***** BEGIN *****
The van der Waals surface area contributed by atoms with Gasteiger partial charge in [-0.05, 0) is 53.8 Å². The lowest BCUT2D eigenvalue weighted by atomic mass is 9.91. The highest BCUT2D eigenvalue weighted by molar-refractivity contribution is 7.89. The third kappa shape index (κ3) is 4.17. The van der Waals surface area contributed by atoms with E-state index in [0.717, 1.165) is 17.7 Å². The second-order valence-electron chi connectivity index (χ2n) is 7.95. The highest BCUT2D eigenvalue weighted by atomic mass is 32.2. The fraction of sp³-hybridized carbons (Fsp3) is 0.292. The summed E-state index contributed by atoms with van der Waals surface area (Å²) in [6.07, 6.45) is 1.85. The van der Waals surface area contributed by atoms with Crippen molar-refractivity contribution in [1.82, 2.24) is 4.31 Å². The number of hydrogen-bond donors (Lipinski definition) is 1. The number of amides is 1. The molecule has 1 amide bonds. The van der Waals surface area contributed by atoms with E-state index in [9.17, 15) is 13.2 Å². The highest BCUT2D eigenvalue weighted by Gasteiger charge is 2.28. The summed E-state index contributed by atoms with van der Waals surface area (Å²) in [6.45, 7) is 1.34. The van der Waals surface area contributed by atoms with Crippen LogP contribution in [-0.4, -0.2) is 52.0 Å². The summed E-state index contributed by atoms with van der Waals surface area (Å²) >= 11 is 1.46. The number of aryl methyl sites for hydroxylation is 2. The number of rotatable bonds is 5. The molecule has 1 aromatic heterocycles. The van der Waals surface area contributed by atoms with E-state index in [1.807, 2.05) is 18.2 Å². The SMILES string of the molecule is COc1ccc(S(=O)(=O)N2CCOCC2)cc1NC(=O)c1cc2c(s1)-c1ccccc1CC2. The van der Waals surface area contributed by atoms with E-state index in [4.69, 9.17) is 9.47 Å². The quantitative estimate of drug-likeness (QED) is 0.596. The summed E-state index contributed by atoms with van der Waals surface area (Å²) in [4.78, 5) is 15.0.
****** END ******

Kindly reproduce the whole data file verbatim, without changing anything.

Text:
The van der Waals surface area contributed by atoms with Gasteiger partial charge in [-0.05, 0) is 53.8 Å². The lowest BCUT2D eigenvalue weighted by atomic mass is 9.91. The highest BCUT2D eigenvalue weighted by molar-refractivity contribution is 7.89. The third kappa shape index (κ3) is 4.17. The van der Waals surface area contributed by atoms with E-state index in [0.717, 1.165) is 17.7 Å². The second-order valence-electron chi connectivity index (χ2n) is 7.95. The highest BCUT2D eigenvalue weighted by atomic mass is 32.2. The fraction of sp³-hybridized carbons (Fsp3) is 0.292. The summed E-state index contributed by atoms with van der Waals surface area (Å²) in [6.07, 6.45) is 1.85. The van der Waals surface area contributed by atoms with Crippen molar-refractivity contribution in [1.82, 2.24) is 4.31 Å². The number of hydrogen-bond donors (Lipinski definition) is 1. The number of amides is 1. The molecule has 1 amide bonds. The van der Waals surface area contributed by atoms with E-state index in [9.17, 15) is 13.2 Å². The highest BCUT2D eigenvalue weighted by Gasteiger charge is 2.28. The summed E-state index contributed by atoms with van der Waals surface area (Å²) in [6.45, 7) is 1.34. The van der Waals surface area contributed by atoms with Crippen LogP contribution in [-0.4, -0.2) is 52.0 Å². The summed E-state index contributed by atoms with van der Waals surface area (Å²) >= 11 is 1.46. The number of aryl methyl sites for hydroxylation is 2. The number of rotatable bonds is 5. The molecule has 1 aromatic heterocycles. The van der Waals surface area contributed by atoms with E-state index in [1.807, 2.05) is 18.2 Å². The SMILES string of the molecule is COc1ccc(S(=O)(=O)N2CCOCC2)cc1NC(=O)c1cc2c(s1)-c1ccccc1CC2. The van der Waals surface area contributed by atoms with E-state index in [4.69, 9.17) is 9.47 Å². The quantitative estimate of drug-likeness (QED) is 0.596. The summed E-state index contributed by atoms with van der Waals surface area (Å²) in [4.78, 5) is 15.0.